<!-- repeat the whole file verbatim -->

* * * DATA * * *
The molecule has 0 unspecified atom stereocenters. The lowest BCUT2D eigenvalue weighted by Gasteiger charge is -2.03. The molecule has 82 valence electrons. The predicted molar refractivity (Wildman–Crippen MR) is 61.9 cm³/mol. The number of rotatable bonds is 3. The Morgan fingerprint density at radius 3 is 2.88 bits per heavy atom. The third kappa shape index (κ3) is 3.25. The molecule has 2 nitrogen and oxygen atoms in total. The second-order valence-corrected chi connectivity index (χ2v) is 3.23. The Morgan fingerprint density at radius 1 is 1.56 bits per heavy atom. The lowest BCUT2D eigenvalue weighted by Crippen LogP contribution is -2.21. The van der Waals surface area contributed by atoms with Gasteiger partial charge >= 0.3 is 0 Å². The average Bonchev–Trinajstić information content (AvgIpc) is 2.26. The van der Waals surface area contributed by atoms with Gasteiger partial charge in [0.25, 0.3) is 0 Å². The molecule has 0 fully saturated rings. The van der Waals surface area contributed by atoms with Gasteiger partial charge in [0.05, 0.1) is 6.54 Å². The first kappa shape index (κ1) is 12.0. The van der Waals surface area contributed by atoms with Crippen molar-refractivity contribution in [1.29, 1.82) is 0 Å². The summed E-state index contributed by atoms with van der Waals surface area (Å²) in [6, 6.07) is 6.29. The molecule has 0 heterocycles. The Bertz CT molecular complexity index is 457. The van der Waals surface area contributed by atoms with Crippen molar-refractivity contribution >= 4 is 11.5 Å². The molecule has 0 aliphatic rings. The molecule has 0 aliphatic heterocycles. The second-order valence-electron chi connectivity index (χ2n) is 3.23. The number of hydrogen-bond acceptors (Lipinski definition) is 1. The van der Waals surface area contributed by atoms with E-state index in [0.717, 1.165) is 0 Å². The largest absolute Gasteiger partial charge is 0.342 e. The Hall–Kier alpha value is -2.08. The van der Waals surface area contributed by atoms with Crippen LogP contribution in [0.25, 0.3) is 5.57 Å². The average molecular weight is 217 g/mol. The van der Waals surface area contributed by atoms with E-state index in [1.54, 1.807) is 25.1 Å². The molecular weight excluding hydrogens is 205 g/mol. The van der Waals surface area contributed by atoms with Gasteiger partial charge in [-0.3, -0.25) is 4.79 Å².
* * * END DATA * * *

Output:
The molecule has 0 unspecified atom stereocenters. The lowest BCUT2D eigenvalue weighted by Gasteiger charge is -2.03. The molecule has 82 valence electrons. The predicted molar refractivity (Wildman–Crippen MR) is 61.9 cm³/mol. The number of rotatable bonds is 3. The Morgan fingerprint density at radius 3 is 2.88 bits per heavy atom. The third kappa shape index (κ3) is 3.25. The molecule has 2 nitrogen and oxygen atoms in total. The second-order valence-corrected chi connectivity index (χ2v) is 3.23. The Morgan fingerprint density at radius 1 is 1.56 bits per heavy atom. The lowest BCUT2D eigenvalue weighted by Crippen LogP contribution is -2.21. The van der Waals surface area contributed by atoms with Gasteiger partial charge >= 0.3 is 0 Å². The average Bonchev–Trinajstić information content (AvgIpc) is 2.26. The van der Waals surface area contributed by atoms with Gasteiger partial charge in [0.25, 0.3) is 0 Å². The molecule has 0 fully saturated rings. The van der Waals surface area contributed by atoms with Gasteiger partial charge in [0.05, 0.1) is 6.54 Å². The first kappa shape index (κ1) is 12.0. The van der Waals surface area contributed by atoms with Crippen molar-refractivity contribution in [1.29, 1.82) is 0 Å². The summed E-state index contributed by atoms with van der Waals surface area (Å²) in [6, 6.07) is 6.29. The molecule has 0 heterocycles. The Bertz CT molecular complexity index is 457. The van der Waals surface area contributed by atoms with Crippen molar-refractivity contribution >= 4 is 11.5 Å². The molecule has 0 aliphatic rings. The molecule has 0 aliphatic heterocycles. The second-order valence-electron chi connectivity index (χ2n) is 3.23. The number of hydrogen-bond acceptors (Lipinski definition) is 1. The van der Waals surface area contributed by atoms with E-state index in [0.717, 1.165) is 0 Å². The largest absolute Gasteiger partial charge is 0.342 e. The Hall–Kier alpha value is -2.08. The van der Waals surface area contributed by atoms with Crippen LogP contribution in [0.25, 0.3) is 5.57 Å². The average molecular weight is 217 g/mol. The van der Waals surface area contributed by atoms with E-state index in [1.54, 1.807) is 25.1 Å². The molecular weight excluding hydrogens is 205 g/mol. The van der Waals surface area contributed by atoms with Gasteiger partial charge in [-0.3, -0.25) is 4.79 Å².